Just like Chilli Laugh Story <闔家辣>, Table for Six <飯戲攻心> was originally set for a Chinese New Year release in February, only to be pushed back several months later.
So, is the long-delayed Table for Six <飯戲攻心> worth the wait? That’s the question that I’ve been asking myself since frankly, I’m hardly a fan of Dayo Wong’s brand of comedies. His otherwise financially-successful last two movies — Agent Mr Chan <棟篤特工> (2018) and The Grand Grandmaster <乜代宗師> (2020) — were both painfully unfunny comedies. The fact that Table for Six <飯戲攻心> marks Sunny Chan (Wing-Sun)’s follow-up to his acclaimed but overrated Men on the Dragon <逆流大叔> (2018) didn’t exactly inspire immediate confidence.
As a result, I went in with a low expectation and hoping that Table for Six <飯戲攻心> might surprise me otherwise. And it turns out to be better than expected. Sunny Chan, who also wrote the screenplay, follows three brothers including the eldest one, Steve (Dayo Wong) and his younger siblings (Louis Cheung’s Bernard and Peter Chan Charm-Man’s Lung) all live together in their late parents’ home.
Sibling rivalry ensues over the course of a few dinner sessions, beginning with Steve discovering about Bernard has been dating his ex-girlfriend, Monica (Stephy Tang) behind his back. Steve, in turn, gradually brings back his new girlfriend, who turns out to be a popular Taiwanese influencer Meow (Lin Min-Chen). Lung, in the meantime, spends all his time slacking away at home playing video games while his disgruntled girlfriend, Josephine (Ivana Wong) is responsible for cooking the family dinners every night.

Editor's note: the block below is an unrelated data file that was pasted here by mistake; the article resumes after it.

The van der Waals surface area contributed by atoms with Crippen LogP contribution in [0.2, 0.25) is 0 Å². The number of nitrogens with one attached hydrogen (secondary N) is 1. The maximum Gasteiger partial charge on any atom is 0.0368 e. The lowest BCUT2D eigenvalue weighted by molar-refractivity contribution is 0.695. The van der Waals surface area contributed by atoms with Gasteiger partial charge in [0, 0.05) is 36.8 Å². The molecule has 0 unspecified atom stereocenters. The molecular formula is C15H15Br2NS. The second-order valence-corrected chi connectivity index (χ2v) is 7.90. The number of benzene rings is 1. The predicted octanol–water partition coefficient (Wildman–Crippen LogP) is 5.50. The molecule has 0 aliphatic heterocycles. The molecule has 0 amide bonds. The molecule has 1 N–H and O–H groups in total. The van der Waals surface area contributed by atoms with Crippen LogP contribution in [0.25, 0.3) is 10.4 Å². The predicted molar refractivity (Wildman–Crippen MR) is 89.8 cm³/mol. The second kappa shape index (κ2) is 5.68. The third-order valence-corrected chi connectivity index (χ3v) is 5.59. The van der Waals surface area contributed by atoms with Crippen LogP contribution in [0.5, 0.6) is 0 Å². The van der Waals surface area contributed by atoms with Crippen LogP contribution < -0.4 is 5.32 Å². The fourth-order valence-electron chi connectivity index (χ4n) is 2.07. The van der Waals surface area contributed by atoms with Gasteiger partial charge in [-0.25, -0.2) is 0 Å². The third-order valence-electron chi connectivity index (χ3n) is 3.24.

Sunny Chan could have settled for a typical Chinese New Year (now re-positioned as a Mid-Autumn Festival) comedy with all the silly gags and whatnots. And while the familiar gags remain in place, Table for Six <飯戲攻心> is predominantly the kind of comedy that leans heavily on dialogues. The movie even spends most of the time indoors, where the setting largely takes place within the confines of the siblings’ home and Chan frames his movie like a stage play in motion. The jokes mostly work, particularly the way Chan makes good use of the Cantonese wordplays to keep things moving at a lively pace.
Chan’s screenplay even slips in some subtle Hong Kong references and commentaries within the comedy elements of the movie, notably about moving on from the past and embracing the future. If that’s not enough, Chan has a knack for using foods as metaphors that reflect the characters’ lives and at one point, a drool-worthy moment involving how one of the characters described what makes a tasty mui choy kau yoke (braised pork belly with preserved mustard greens).
Table for Six <飯戲攻心> also benefits from an excellent ensemble cast, where I’m glad Dayo Wong doesn’t end up being too smug with his usual acting style. Instead, he shows great restraint here while finding the right balance between playing both comedic and dramatic roles. His co-stars, Louis Cheung and Peter Chan Charm-Man deliver equally solid support in their respective roles as Bernard and Lung. And not to forget, the rest of the cast including Stephy Tang, Lin Min-Chen and Ivana Wong, who steals most of the show as Josephine.
Even though some of the jokes miss the mark while the payoff somehow dwindled in the end, Table for Six <飯戲攻心> remains an above-average effort worth checking out. And most of all, after the recent release of Chilli Laugh Story <闔家辣>, it looks as if Hong Kong comedies are on the rise this year. Comedies that are not only genuinely funny but also thematically relatable, emotional and poignant.
By the way, remember to stick around for the outtakes during the end credits.